- Above all, make it interesting. If it’s sharks, if it’s pansies, if it’s aliens, if it’s the Amish—whatever it is, MAKE IT INTERESTING. Brighten the dim light of curiosity in people. Make them turn that page, by whatever means necessary: unforgettable character, fascinating plot, a jaw-dropping writing style…WHATEVER IT IS…capture them.
If you take anything away from this, I want you to hear this: Make Everything You Write Interesting.
If you are writing in the hottest, sure-fire genre in the market but it’s not interesting, you won’t make it. Remember what makes you a great writer—your curiosity. Reach into your reader’s heart, find their curiosity, and together you two will dance through the pages of your story together.
One final note: if you indulge yourself, acknowledge up front that this may not be the most profitable thing you’ll ever write and be okay with that. You may be pleasantly surprised, but you won’t be disappointed, because you went in understanding that if you ignore the market there could be consequences. Then again, being a talented writer, you will follow all these tips to overcome those consequences, not to mention attend writer’s conferences, get coaching, join a writer’s group, master rewrites…you get the idea.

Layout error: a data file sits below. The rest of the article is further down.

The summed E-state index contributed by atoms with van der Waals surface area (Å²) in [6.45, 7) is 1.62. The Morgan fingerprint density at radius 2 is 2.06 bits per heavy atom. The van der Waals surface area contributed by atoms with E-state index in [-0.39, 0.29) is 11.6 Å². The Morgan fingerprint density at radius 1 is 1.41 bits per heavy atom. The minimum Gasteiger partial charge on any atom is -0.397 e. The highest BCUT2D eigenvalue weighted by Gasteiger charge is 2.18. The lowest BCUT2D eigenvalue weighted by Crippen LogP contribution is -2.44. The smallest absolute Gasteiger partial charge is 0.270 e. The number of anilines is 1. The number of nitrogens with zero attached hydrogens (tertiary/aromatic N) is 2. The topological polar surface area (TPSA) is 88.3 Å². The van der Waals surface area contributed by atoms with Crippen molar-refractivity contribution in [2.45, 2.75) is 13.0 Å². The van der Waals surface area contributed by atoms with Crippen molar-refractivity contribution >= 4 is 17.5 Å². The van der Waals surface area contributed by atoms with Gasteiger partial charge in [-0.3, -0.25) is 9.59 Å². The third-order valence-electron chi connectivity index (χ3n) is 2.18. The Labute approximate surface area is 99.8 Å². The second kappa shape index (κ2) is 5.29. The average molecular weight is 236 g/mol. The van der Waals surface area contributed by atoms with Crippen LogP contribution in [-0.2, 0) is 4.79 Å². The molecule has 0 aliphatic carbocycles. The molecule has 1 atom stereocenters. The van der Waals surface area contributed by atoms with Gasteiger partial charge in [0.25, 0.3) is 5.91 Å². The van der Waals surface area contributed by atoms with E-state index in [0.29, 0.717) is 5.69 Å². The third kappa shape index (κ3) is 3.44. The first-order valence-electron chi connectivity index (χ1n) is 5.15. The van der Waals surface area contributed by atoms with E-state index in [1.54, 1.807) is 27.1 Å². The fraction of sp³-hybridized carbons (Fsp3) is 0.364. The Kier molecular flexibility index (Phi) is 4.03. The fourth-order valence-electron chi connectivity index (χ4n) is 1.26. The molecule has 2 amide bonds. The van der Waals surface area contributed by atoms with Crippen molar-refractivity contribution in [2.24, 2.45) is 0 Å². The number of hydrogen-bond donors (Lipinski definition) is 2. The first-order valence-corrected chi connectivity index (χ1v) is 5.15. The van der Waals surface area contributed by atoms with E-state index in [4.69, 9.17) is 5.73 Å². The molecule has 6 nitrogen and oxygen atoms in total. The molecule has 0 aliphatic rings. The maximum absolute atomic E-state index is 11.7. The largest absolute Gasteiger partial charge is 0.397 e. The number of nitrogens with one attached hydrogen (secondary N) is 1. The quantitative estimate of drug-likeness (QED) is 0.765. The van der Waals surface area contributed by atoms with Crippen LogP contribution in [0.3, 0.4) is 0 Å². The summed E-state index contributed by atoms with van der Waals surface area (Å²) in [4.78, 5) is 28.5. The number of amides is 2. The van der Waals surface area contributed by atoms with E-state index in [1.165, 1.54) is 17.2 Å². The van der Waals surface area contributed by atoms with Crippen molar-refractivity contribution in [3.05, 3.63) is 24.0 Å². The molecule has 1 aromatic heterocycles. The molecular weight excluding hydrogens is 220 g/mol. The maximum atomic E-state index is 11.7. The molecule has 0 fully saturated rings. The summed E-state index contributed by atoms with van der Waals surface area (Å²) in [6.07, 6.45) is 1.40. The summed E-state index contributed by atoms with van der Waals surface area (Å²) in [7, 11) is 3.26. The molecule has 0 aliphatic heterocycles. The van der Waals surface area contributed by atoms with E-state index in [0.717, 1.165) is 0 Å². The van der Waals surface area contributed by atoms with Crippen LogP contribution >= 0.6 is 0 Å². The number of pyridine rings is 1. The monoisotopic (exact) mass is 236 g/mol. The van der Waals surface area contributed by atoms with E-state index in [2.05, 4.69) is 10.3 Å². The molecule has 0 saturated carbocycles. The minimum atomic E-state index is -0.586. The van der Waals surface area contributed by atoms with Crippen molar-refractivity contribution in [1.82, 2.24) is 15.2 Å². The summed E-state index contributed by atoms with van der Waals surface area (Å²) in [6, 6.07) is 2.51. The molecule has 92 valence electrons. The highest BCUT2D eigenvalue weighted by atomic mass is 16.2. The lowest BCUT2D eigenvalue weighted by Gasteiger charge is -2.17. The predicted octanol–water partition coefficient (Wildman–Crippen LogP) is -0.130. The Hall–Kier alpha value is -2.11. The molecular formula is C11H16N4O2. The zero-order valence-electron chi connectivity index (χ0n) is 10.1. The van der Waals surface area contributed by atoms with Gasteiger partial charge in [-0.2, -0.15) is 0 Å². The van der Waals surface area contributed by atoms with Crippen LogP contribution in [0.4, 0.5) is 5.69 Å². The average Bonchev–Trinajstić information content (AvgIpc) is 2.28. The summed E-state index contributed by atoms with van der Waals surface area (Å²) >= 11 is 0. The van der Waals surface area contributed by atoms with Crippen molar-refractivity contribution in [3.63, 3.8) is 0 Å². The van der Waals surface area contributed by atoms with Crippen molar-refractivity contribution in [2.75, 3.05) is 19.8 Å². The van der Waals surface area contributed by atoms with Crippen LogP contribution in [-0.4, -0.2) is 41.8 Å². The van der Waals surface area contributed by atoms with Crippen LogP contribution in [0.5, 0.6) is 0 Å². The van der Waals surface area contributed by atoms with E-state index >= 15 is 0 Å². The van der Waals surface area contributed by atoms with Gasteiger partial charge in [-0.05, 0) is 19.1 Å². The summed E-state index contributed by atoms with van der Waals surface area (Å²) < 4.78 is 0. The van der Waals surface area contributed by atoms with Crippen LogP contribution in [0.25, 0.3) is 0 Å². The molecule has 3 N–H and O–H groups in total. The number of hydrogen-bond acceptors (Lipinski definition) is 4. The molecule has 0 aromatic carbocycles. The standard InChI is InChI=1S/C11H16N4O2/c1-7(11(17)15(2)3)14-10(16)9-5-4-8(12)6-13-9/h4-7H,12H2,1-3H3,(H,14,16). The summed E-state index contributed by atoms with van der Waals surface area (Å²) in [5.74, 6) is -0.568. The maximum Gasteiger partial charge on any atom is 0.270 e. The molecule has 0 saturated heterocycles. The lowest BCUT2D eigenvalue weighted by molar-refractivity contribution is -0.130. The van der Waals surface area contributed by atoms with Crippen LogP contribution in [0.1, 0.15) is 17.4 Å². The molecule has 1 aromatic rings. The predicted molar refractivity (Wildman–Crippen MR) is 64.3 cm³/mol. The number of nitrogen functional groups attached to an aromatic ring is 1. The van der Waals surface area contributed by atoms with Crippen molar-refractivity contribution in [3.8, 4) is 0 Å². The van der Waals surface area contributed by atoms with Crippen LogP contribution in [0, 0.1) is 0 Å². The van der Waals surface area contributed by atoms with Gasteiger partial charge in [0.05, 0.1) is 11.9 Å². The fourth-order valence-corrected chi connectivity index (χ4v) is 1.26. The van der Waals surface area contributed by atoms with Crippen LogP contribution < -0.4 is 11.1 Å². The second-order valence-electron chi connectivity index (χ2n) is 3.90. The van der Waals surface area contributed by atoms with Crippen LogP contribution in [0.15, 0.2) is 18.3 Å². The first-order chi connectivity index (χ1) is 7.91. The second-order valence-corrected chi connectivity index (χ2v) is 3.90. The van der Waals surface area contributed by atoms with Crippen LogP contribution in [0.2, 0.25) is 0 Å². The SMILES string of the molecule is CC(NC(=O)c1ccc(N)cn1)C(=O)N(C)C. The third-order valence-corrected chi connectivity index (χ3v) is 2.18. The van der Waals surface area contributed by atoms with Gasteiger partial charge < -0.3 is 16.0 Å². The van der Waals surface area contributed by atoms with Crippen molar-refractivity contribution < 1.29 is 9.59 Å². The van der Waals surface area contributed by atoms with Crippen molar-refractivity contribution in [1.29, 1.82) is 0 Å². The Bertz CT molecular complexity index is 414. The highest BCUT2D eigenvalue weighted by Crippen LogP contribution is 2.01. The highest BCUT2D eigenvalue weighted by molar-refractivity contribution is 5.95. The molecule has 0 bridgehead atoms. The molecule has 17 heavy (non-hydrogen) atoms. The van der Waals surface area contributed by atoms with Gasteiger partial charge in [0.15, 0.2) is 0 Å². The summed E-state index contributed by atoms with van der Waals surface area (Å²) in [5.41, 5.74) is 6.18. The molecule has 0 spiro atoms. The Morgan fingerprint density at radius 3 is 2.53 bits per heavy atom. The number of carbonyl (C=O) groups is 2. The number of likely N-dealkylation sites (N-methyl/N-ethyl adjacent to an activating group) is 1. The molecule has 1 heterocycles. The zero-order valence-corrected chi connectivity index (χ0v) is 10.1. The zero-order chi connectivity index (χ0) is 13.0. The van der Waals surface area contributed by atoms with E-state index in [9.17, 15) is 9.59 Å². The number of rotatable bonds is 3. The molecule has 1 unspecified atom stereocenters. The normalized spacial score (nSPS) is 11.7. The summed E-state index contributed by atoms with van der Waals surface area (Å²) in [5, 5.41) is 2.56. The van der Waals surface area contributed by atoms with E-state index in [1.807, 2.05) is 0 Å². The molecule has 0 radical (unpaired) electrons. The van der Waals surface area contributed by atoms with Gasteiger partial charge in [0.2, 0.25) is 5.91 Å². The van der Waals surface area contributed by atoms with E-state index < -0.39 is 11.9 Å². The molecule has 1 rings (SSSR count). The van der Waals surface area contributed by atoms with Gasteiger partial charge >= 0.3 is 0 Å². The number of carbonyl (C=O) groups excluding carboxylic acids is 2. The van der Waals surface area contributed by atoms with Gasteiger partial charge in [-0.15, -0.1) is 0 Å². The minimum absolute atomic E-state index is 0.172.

You’re going to have to work hard, but I believe in you!
Rene Gutteridge is the author of 24 novels, in the genres of suspense, comedy, and contemporary. She has also novelized the motion pictures Old Fashioned, Heart of the Country and The Ultimate Gift. Her novel My Life as a Doormat was adapted into a movie for Hallmark called Love’s Complicated. She is screenwriter on the movie Skid, now available on Amazon Prime. She is currently head writer at Skit Guys Studios.